Is relying on hospital admissions data biasing our understanding of self-harm rates?
PHE ePoster Library. Polling C. Sep 12, 2019; 274361; 167
Dr. Catherine Polling
Dr. Catherine Polling
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Abstract
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Abstract BackgroundHospital admissions are the only comprehensive, reliably coded data available for self-harm in England and so widely used in research and public health. Differences in hospital admissions practices may bias the conclusions drawn when comparing rates between areas and population groups. MethodA dataset of Emergency Department (ED) attendances and admissions following self-harm was created using linked electronic patient record data and Hospital Episode Statistics (HES). Proportion admitted following ED attendance for self-harm and length of stay was compared between four hospitals in South East London, 2009-2016. Variation and spatial patterning of self-harm rates by small area using attendance and admission data was compared.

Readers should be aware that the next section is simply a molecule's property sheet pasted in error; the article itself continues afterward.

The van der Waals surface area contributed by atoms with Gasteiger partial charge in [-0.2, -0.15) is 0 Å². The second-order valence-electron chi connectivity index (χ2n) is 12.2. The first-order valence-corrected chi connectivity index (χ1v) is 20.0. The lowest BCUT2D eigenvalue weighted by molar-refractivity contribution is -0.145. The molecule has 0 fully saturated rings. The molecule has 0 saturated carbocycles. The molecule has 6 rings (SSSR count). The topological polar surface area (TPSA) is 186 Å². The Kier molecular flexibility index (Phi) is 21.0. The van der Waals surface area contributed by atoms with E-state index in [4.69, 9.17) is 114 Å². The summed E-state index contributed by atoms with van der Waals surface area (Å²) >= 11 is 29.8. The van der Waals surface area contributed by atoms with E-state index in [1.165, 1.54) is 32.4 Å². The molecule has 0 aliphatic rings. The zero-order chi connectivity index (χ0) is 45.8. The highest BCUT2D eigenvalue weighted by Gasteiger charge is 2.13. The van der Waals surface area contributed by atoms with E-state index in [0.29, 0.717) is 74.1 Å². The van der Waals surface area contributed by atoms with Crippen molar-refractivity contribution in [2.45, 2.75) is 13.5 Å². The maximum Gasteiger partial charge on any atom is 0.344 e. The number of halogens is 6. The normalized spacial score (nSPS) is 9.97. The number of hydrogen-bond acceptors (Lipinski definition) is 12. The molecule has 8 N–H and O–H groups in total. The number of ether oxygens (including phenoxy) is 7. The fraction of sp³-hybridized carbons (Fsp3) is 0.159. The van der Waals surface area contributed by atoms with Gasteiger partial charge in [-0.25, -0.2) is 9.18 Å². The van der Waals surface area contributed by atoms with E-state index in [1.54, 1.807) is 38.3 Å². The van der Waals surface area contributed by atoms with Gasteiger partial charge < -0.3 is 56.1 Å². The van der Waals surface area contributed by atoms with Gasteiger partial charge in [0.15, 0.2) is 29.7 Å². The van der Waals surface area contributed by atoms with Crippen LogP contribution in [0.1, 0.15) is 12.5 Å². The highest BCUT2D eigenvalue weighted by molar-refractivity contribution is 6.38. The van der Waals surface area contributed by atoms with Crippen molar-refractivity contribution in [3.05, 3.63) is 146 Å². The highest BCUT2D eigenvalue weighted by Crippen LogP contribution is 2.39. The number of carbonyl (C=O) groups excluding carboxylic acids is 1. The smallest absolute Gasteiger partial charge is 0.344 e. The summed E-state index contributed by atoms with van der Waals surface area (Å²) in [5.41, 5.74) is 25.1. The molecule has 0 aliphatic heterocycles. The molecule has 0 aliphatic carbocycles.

Results
There were 20,750 ED attendances, 7614 (37%) resulted in admission. Proportion admitted varied substantially between hospitals with a risk ratio of 2.45 (95% CI 2.30-2.61) comparing most and least likely to admit. This was not altered by adjustment for patient demographics, deprivation and type of self-harm. Hospitals which admitted more had a higher proportion of admissions lasting less than 24 hours. A previously demonstrated pattern of lower rates of self-harm admission closer to the city centre was reduced when ED attendance rates were used to represent self-harm.
Conclusions
Hospitals vary substantially in likelihood of admission of ED self-harm presentations. This is likely due to differences in hospital practices rather than in the patient population or severity of self-harm seen. Public health policy that directs resources based on self-harm admissions data risks exacerbating existing health inequalities in inner-city areas where relative rates are underestimated. External funding details CP is funded by a Wellcome Trust Research Training Fellowship. This paper represents independent research part funded by the National Institute for Health Research (NIHR) Biomedical Research Centre at South London and Maudsley NHS Foundation Trust and King's College London.
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